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were, for the most part, wandering aimlessly through "the centre of indifference” in the direction of the “ everlasting No!” The fact was, our little suburb was singularly poverty-stricken in what are called—sometimes with terrible, unconscious irony—“the means of grace.” Neither at St. Cuthbert's church nor at the little Independent chapel was there any chance of obtaining that vital stimulation of the spiritual energies which will always. present itself to some natures as the one supreme necessity. Even out of the noble liturgy of the Church the life can too easily be taken by perfunctory recitation; and its light is too often effectually darkened by the shadow of the inevitable sermon. It, was so at St. Cuthbert's. The black swan of a curate alluded to in Pelican's letter from Avondale soon departed-driven away, it was generally believed, by the jealousy from which even the clerical heart is not free; and after he was gone, the coldness which had always reigned in the ancient temple became more chilling than ever. Pelican—a churchman, not by birth nor perhaps by conviction, but rather by a sort of irresistible spiritual gravitation-was compelled to seek refuge from the inclemency of St. Cuthbert's within the walls of the chapel. If I may be allowed a somewhat startling change of metaphor, I will say that he found he had made the old and too familiar jump from the frying-pan into the fire. The High-Church Dissenting minister to whom reference has been made, had gone to his own place, and was now a hard-working curate, with heart and head alike full of sacramental grace and schemes of social regeneration. He was succeeded first by a militant Christian who lost his congregation by addressing his sermons to sceptics who could never be brought to listen to them; and then by a dapper young man with scrupulously brushed scarlet hair, a full-moon face, a feline walk, and a general air of oily self-satisfaction. The emphatic commonplaces of this individual, who believed that the supreme duty of the community was to disestablish the Church, and that the Divine call to the individual was in a pleasant and respectable way to make the best of both worlds, were even less satisfying and more repellent to Pelican than the vicar's flat paraphrases of the epistle or the gospel for the day. At last he seemed to grow desperate. “I am beginning to feel," he said, one Sunday, “ that for me church-and-chapel going is nothing but Sabbath-breaking, and that I can't keep it up any longer without committing sin. It is hardening my heart, and souring my temper, and deadening my soul.” I looked at him, rather amused than surprised at this sudden outburst. He surveyed me ferociously as if I were the incarnation or the advocate of the object of his horror; and there was a moment's pause, during which neither of us said anything. Then, all at once, as if a thought had suddenly struck him, his' face brightened, and he exclaimed, “Why should we let the parsons starve or poison us? Why should we not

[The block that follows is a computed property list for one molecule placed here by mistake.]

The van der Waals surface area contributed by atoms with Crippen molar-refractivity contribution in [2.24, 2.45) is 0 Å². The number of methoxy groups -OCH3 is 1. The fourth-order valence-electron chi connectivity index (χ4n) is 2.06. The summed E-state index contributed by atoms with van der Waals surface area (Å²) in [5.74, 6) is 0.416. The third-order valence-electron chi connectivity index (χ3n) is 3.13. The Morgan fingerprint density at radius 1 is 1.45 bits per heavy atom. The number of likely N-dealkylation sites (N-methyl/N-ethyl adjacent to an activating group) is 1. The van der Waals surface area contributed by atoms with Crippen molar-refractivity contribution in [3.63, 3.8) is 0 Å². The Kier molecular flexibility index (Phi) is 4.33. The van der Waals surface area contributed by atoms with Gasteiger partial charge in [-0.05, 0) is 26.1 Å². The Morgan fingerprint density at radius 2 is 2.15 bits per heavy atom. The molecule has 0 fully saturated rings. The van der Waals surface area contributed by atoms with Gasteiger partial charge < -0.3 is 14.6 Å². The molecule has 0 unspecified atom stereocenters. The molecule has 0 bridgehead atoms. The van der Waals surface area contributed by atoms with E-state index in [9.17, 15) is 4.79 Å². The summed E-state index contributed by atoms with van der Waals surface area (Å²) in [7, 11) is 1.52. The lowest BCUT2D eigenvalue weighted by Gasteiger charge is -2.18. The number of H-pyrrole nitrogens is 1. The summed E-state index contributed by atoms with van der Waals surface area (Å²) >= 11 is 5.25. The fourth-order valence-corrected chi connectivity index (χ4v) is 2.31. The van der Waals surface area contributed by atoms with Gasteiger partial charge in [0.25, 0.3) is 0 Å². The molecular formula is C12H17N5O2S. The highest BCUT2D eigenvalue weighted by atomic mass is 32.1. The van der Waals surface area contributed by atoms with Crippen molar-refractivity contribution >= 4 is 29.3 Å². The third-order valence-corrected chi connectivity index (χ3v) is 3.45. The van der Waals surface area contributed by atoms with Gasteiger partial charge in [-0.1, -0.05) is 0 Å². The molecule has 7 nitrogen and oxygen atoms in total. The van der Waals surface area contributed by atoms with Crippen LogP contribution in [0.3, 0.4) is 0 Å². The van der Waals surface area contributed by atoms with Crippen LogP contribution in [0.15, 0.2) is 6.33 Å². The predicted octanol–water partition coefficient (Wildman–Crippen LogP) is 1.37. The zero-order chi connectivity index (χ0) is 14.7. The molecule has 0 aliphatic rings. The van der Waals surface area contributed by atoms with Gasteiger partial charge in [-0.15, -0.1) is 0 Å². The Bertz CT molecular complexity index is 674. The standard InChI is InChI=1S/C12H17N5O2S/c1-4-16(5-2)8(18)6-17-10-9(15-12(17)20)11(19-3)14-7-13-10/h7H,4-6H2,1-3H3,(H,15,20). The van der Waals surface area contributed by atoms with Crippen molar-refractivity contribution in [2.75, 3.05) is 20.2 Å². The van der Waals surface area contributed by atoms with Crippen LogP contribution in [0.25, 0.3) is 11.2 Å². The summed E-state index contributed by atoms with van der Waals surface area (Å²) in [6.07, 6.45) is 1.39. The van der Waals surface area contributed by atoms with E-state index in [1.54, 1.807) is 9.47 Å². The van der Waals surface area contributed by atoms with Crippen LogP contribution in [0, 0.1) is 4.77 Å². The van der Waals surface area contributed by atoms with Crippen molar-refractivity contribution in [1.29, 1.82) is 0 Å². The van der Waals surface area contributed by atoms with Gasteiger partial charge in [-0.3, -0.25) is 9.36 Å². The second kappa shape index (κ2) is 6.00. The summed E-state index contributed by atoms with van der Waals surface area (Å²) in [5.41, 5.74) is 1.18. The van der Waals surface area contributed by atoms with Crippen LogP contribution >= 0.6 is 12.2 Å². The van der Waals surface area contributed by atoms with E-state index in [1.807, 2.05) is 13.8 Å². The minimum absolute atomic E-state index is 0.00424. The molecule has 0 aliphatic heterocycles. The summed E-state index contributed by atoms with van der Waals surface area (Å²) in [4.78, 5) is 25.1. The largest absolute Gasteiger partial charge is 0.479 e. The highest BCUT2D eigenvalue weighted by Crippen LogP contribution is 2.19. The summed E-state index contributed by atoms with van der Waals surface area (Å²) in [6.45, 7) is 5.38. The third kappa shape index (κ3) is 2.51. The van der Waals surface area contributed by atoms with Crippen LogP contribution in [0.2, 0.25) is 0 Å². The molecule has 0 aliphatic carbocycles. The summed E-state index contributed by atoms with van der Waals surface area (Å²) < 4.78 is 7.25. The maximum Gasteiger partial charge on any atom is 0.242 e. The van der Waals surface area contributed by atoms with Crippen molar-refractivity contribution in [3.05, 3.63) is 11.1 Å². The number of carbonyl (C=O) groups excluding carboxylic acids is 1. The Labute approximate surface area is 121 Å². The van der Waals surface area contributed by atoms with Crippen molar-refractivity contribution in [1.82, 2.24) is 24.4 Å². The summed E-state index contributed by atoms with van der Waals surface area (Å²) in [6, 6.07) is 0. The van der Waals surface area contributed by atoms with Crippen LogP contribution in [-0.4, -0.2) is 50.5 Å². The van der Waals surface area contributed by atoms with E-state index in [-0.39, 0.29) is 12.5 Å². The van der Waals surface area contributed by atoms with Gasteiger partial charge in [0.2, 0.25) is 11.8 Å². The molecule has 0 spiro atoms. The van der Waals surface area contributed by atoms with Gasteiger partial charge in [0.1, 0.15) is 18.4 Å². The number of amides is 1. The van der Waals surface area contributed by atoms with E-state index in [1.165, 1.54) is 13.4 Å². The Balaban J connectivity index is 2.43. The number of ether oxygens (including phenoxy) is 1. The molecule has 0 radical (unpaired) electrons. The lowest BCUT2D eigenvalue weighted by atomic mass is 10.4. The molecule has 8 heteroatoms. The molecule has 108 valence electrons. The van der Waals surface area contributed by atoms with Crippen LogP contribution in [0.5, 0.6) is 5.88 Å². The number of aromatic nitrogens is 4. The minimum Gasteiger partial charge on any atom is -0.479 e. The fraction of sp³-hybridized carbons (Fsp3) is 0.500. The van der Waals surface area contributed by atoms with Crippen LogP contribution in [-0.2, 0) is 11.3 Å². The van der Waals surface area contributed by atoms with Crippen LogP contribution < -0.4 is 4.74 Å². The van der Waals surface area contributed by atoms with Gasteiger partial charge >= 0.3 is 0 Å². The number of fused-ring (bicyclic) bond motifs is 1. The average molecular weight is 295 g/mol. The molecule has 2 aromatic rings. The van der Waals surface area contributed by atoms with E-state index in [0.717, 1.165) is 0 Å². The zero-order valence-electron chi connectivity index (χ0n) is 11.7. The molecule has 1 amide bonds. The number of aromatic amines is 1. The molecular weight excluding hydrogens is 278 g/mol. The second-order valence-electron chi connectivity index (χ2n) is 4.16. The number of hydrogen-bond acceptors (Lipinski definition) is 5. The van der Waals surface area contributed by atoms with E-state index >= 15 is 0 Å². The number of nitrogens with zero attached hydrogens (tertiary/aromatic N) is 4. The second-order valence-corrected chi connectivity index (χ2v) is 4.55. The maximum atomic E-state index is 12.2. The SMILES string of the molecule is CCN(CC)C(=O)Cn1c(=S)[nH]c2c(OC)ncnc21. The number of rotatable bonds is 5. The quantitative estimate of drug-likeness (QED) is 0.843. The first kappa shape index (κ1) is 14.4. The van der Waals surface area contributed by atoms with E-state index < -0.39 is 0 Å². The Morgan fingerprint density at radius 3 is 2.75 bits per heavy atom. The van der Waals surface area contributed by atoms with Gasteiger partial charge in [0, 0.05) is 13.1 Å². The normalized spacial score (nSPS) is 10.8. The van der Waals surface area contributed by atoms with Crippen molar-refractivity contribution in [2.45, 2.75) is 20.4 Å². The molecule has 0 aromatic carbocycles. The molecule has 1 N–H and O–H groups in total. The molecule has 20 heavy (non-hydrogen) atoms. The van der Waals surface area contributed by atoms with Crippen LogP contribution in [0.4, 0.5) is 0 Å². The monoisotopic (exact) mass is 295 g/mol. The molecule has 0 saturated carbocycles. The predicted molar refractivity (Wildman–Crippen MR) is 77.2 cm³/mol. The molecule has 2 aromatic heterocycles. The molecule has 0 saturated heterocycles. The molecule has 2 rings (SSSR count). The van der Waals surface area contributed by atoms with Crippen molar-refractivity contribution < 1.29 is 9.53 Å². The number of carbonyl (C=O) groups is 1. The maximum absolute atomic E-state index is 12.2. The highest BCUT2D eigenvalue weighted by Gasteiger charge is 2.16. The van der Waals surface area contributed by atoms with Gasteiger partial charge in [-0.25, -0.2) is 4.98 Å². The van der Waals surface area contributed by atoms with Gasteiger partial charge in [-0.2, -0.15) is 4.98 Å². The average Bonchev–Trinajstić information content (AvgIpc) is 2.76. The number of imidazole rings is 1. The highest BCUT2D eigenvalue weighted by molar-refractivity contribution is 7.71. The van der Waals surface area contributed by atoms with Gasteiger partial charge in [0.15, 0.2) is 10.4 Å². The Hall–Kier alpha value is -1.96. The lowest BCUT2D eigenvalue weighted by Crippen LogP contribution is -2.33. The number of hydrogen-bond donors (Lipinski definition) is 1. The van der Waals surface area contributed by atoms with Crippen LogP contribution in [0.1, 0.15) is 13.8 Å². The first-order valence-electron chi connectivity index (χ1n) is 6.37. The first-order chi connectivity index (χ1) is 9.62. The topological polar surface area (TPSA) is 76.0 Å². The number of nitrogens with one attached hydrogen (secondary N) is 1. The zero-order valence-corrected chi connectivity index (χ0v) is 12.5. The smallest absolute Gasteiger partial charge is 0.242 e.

have a church of our own ? It would not be an altogether unprecedented experiment, for there is a story of an old Quaker who met by himself in his own house every First Day. I dare say it did him more good than either the vicar or the shepherd has ever done to either of us, though he missed the social element of worship which we should have, even if there were only you and I to follow his example. But I am sure I know two or three who would join us, and we might really be of some help to each other."